The 87th Academy Awards may well have a Best Actor winner and Best Actress winner both portraying persons with debilitating and arduous illnesses. Still Alice (2014) tells the story of brilliant Alice Howland (Julianne Moore), an accomplished linguistics professor at Columbia, happily married to her husband John (Alec Baldwin) with three grown children. Being a master of words, when she starts forgetting words, she suspects something is awry — and she unfortunately is right. She’s diagnosed with early-onset Alzheimer’s. But wait, it gets worse: she has a very rare familial form of Alzheimer’s, which means any of her children who have the gene *will* get it. Oof. Chances are that if you’re about to see Still Alice, you more or less know what this film is about, so the experience comes from watching a bright, resourceful woman transform into a shell of a human being, in the span of 101 minutes. Again, oof.
Much like Eddie Redmayne’s role in The Theory of Everything, Julianne Moore scenes were not filmed chronologically, which means she had to switch from one stage of Alzheimer’s to another in the same day. Her knowledge of this woman’s deterioration was so heightened that she was able to find the right stage for each scene, creating what is a heartbreakingly seamless film. Alzheimer’s disease is the cruelest of all diseases, and that despair is featured by Moore’s incredible performance. In many, many instances, a book is usually the better form for a story, but I imagine that one can only go so far in his imagination of a disease like this. It’s profound to the utmost degree to actually see a woman diminish before your very eyes. You see the spark fizzle from her eyes. You see the personality evaporate. You see her presence vanish, as she becomes a ghostly shell of a human being. Only Julianne Moore can achieve such a nuanced and bleak transformation. She is committed 100% and is unyielding — much like the disease she is emulating. Whether it’s from solo scenes where she is speaking to one person or interacting with her family, you literally see Alice disappear into nothing, which is devastating.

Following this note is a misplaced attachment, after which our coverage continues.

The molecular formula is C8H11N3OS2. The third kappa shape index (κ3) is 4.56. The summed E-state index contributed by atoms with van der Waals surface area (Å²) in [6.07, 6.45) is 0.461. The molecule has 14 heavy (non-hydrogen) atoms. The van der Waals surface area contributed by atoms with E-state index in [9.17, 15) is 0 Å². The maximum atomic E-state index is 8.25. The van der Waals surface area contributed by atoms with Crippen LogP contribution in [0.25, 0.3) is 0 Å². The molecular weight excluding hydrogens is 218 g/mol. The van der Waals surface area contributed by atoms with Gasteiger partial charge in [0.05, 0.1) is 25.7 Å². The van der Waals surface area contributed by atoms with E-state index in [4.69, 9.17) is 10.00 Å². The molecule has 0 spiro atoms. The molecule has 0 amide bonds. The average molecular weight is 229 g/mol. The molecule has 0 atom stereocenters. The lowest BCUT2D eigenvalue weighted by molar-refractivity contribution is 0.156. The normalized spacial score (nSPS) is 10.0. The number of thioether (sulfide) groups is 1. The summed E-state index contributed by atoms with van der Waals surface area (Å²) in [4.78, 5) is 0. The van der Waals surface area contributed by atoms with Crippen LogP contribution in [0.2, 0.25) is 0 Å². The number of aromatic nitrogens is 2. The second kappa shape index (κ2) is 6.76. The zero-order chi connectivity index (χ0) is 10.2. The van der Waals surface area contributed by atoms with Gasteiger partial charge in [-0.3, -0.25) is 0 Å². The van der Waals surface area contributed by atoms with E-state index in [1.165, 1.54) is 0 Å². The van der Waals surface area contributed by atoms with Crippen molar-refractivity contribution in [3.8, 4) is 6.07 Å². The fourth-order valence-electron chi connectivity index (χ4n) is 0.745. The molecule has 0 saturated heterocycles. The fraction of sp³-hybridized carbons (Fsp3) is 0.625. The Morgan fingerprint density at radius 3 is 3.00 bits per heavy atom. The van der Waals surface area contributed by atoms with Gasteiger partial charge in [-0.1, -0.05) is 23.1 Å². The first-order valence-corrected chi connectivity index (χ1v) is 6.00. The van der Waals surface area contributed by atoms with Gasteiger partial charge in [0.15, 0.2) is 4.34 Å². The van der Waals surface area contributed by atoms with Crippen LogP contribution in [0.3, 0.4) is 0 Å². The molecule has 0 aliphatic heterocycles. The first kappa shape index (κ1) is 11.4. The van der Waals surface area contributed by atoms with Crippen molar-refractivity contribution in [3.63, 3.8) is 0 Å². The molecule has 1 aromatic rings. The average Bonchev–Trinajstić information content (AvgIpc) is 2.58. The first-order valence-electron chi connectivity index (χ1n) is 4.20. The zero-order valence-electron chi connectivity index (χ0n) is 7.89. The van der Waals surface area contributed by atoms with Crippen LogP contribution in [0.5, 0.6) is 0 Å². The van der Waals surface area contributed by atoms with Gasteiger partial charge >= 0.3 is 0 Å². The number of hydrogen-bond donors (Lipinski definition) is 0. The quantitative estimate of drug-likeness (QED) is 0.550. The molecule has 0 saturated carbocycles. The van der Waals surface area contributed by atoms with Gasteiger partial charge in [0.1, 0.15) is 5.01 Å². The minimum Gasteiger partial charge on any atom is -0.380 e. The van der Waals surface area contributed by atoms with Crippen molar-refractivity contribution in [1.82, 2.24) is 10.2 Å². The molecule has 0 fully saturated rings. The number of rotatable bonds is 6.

The film is well made, using camera dissolves and fades to illustrate Alice’s episodes. While that is something that can be described thoroughly in a book, this way the audience can see her episodes on screen. The music also aides in that respect. The soundtrack is mostly sweeping and melancholic, but when Alice has an episode, the music becomes dissonant and anxious, aurally personifying the panic that Alice is feeling. It’s very affective and even uncomfortable.
Moore is supported prominently by Kristen Stewart, who plays Alice’s daughter Lydia. Lydia is a struggling actor in LA with a history of butting heads with her mother, but she becomes the person who most connects and helps with Alice’s condition. Stewart delivers some of the classic detached twenty-something persona expected from her, but there’s a layer of depth underneath her eyes when she interacts with Moore. While you can see the frustration that Lydia feels sometimes toward her mother, there’s a deeper, thick layer of love that grounds both of them.
I recommend seeing Still Alice only on your best of days, because you may be somewhat functional afterwards. Don’t see it if you’re already sad. Still Alice is a tragic tale whose ending you already know. The experience comes from watching her demise into oblivion and thanking God that your parents are healthy.